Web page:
It was unquestionably an impact of some kind. The structure of the ship rang like a bell, and the mess room went instantly still. “What the Hell was that?” Todd asked into a hubbub of the same question repeated, with variations, by a hundred tongues in two languages.
“Damn if I know,” Peters said, “but whatever the Hell it was, I reckon we oughta be gettin’ back amongst our own. Racket like that’s likely God sayin’ you oughta be lookin’ for a safe place.”
Their exit from the mess room was impeded by a crowd of mixed Grallt and humans, all with the same idea, and they didn’t even try the elevator, just headed for the stairway down.
They hit the ops deck as the third impact shook something loose, and rounded the corner into the bay to meet a group of sailors coming the other way. “We’re under attack,” Kellman stopped to tell them. “Todd, get your ass over to your bird and get prep started. Deutsch oughta already be there, send him back for deck gear, his and yours both. Peters, I don’t know where you oughta be….”
“My battle station’d be the retarder consoles,” Peters told him. “They ain’t launched yet. You need some grunt labor?”
“You know how to tweak a HEL pod?”
Headshake. “‘Fraid not.”
“Then don’t get in the way.” That was just business.
Peters didn’t take it wrong. “Gotcha. Go get ’em.”
Llapaaloapalla had come down from high phase to approach the next planet, which they were told was called P’Vip. The apostrophe was a little catch in the throat, and Peters, like most of the humans, could pronounce it better than the Grallt could. Which had exactly nothing to do with anything… both sets of bay doors were open, and the ship was doing random rotary maneuvers, stars streaming in fits and starts across the opening. Brighter stars were moving crosswise to the streaks, and as Peters watched one of them emitted a streak of light.
Boom! Well, that answered one question.
Deutsch went past at a dead run, and Peters sprinted after. He got to his quarters to find the Third Class rummaging through the wrong locker. “Over here,” he said, and ripped Todd’s cabinet open, tossing the flak jacket on the bunk and wrapping boondockers and helmet in it.
“Thanks,” Deutsch gasped, and took off at another dead run.
Either Llapaaloapalla was tougher than it looked or the bad guys were using something that made a lot of noise without doing much damage. That didn’t make sense either. Peters skinned into his gear with all deliberate haste and headed for his console.
Planes were rolling out of the hangar accesses under their own power. Officers were hustling out of their quarters by ones and twos, some of them trying to get helmets on as they ran, not a practical procedure. A little knot of red-helmeted ordnancemen converged on each plane as it emerged, popping catches on the laser pods and reaching inside, no doubt to turn the knob to the right as far as it would go…
A pair of Hornets were the first to get ready, simpler systems and only one driver beating extra crew for the Tomcats. Warnocki was in place, and had the plane directors holding up crossed wands until more could queue up.
Boom! The bay was lit from aft by God’s own flashgun.
“Those bastards are using nukes!” Jacks shrieked. If the vid special effects people had been getting it right, the glowing, expanding cloud couldn’t be anything else. The ship didn’t seem to be maneuvering any more, but some of the stars were still moving. One of them, visible out the bow door, was noticeably larger and slower than the others.
Boom! No bright lights this time.
Warnocki had four ready and two moving into place; he let the first pair go, and they accelerated side by side down the bay, just short of taking out wingtips on the doorframe. A slow count of ten and the second set followed, Tomcats, and another brace of Hornets pulled up, with a mismatched pair coming up behind.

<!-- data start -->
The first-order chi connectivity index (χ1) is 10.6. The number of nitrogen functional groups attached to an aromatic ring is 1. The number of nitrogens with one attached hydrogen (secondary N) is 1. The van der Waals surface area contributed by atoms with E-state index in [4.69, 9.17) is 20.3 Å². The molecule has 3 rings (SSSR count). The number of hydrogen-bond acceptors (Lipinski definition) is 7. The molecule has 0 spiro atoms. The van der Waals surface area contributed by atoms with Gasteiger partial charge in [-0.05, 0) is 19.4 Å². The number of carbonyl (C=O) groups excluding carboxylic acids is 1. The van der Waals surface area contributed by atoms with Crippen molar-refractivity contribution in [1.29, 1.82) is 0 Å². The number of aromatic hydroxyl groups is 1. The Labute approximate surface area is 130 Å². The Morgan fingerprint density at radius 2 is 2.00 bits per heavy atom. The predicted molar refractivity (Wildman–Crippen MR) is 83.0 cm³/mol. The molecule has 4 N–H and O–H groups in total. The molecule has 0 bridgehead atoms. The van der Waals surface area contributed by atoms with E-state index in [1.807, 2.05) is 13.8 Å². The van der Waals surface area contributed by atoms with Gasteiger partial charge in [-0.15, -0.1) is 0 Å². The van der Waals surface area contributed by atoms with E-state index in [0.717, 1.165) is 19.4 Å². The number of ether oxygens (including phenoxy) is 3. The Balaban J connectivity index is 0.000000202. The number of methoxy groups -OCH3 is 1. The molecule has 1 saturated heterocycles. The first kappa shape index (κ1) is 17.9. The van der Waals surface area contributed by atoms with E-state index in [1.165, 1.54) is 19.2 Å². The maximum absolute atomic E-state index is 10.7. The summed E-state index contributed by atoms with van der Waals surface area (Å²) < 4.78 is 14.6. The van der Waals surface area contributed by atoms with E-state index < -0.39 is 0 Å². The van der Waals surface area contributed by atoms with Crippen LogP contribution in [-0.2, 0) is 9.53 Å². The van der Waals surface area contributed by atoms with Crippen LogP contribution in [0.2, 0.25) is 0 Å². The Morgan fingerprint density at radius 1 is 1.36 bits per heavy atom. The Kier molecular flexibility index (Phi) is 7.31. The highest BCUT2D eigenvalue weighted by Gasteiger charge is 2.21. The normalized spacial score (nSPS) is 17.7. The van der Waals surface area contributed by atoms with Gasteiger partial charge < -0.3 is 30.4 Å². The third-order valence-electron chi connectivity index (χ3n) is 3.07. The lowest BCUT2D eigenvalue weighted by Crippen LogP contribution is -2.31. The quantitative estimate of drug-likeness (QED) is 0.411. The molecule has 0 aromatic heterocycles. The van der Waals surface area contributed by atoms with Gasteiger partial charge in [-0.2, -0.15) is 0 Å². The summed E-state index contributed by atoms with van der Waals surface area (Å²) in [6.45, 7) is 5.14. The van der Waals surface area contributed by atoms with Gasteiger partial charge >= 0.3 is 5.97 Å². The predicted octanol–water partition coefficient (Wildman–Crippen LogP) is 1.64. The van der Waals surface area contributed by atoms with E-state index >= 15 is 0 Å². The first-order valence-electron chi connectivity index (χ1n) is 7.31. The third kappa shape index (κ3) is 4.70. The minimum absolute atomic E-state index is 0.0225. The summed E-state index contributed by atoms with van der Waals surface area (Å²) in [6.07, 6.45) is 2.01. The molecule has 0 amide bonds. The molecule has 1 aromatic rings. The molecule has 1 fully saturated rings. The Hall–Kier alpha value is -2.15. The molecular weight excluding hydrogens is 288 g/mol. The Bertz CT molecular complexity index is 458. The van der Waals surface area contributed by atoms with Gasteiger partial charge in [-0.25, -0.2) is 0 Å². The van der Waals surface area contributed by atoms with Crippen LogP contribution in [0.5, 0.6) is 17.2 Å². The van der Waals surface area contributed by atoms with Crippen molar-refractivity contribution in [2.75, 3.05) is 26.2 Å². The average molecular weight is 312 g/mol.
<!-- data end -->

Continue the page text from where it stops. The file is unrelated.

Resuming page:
Carlyle’s 105 was last out. Eighteen planes in a little over a minute and a half, and Peters estimated that from the first Boom! to a clear deck was ten minutes or less. Not too shabby for no notice.
That was the last bang for a while. The retarder crews headed for the aft bay door for a better view. Howell should have chewed them out for it, but he was among the first to leave his console.
From what they could see–mostly just bright sparks moving against the stars–the bad guys had gotten a surprise. A spark expanded briefly, puffing up to a visible disk before shrinking back to a point, and its pursuer vanished over the top of the ship. Both were too far away to make out shapes, and the sailors shared looks. “Hope that wasn’t one of our guys,” somebody prayed.
The action moved away from aft, leaving the retarder crews and the others who’d chosen that door without anything to see, but Llapaaloapalla executed a swift rotation, ending with the big spark centered in the aft door, surrounded by fast movers. First one, then another of the sparks expanded briefly and ceased to maneuver, but the whole pattern was shrinking. The Grallt were running away, which was not only cowardly, it was stupid. As Peters understood it, the ship couldn’t shift to high phase within a certain distance from the star. They’d come down four, nearly five ande ago, and by the time they got back to where they could shift up the battle would be over, win or lose.
A couple of sparks intersected expanding flowers of flame. Howell had managed to remember the binoculars hanging around his neck and was using them, bent forward slightly like he was hanging over a rail. He waved an impatient hand up and down. “It’s OK, both birds came out of it and turned. The ones that puff up don’t turn afterwards … there’s another one!”
Some of the sparks bunched up, which at least told them who was who; American military thinkers had been teaching dispersal in combat for a century or better. The bunch seemed to head for the larger spark, but the others kept diving in by turns, and more and more of them went puff and stopped maneuvering. Another, smaller, spark separated from the big one, traveled a little way, and blossomed.
Six or seven sparks merged with the big one and disappeared, with the rest of the maneuvering sparks swarming around it. Another missile went out, but that one puffed up like the little ships had, and another did the same. Then the big one seemed to vary in brightness and started moving faster, up and to the right from their point of view, and the smaller ones quit trying to follow it. Cunningham was the first to collect his wits. “Man the consoles, dammit. They’ll be on their way back in, and we need to get the rug out.”